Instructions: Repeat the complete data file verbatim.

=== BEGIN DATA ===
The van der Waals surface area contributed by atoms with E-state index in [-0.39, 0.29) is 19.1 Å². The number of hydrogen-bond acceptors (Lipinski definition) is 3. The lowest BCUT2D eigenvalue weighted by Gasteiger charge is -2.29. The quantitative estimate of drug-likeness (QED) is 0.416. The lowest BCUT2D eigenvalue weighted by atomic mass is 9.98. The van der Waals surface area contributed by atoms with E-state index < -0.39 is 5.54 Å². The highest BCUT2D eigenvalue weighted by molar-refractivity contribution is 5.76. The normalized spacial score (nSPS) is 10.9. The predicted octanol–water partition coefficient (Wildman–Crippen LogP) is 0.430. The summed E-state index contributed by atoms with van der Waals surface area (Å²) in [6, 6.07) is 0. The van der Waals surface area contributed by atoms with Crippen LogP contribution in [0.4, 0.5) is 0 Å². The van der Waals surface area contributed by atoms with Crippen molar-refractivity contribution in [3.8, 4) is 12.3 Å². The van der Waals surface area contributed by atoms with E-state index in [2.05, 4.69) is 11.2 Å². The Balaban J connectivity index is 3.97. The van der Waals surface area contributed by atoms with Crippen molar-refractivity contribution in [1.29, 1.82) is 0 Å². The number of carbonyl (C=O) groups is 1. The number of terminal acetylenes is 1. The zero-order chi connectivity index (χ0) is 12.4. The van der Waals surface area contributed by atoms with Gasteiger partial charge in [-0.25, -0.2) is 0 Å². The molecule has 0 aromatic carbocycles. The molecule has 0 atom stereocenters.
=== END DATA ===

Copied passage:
The van der Waals surface area contributed by atoms with E-state index in [-0.39, 0.29) is 19.1 Å². The number of hydrogen-bond acceptors (Lipinski definition) is 3. The lowest BCUT2D eigenvalue weighted by Gasteiger charge is -2.29. The quantitative estimate of drug-likeness (QED) is 0.416. The lowest BCUT2D eigenvalue weighted by atomic mass is 9.98. The van der Waals surface area contributed by atoms with E-state index < -0.39 is 5.54 Å². The highest BCUT2D eigenvalue weighted by molar-refractivity contribution is 5.76. The normalized spacial score (nSPS) is 10.9. The predicted octanol–water partition coefficient (Wildman–Crippen LogP) is 0.430. The summed E-state index contributed by atoms with van der Waals surface area (Å²) in [6, 6.07) is 0. The van der Waals surface area contributed by atoms with Crippen LogP contribution in [0.4, 0.5) is 0 Å². The van der Waals surface area contributed by atoms with Crippen molar-refractivity contribution in [3.8, 4) is 12.3 Å². The van der Waals surface area contributed by atoms with E-state index in [2.05, 4.69) is 11.2 Å². The Balaban J connectivity index is 3.97. The van der Waals surface area contributed by atoms with Crippen molar-refractivity contribution in [1.29, 1.82) is 0 Å². The number of carbonyl (C=O) groups is 1. The number of terminal acetylenes is 1. The zero-order chi connectivity index (χ0) is 12.4. The van der Waals surface area contributed by atoms with Gasteiger partial charge in [-0.25, -0.2) is 0 Å². The molecule has 0 aromatic carbocycles. The molecule has 0 atom stereocenters.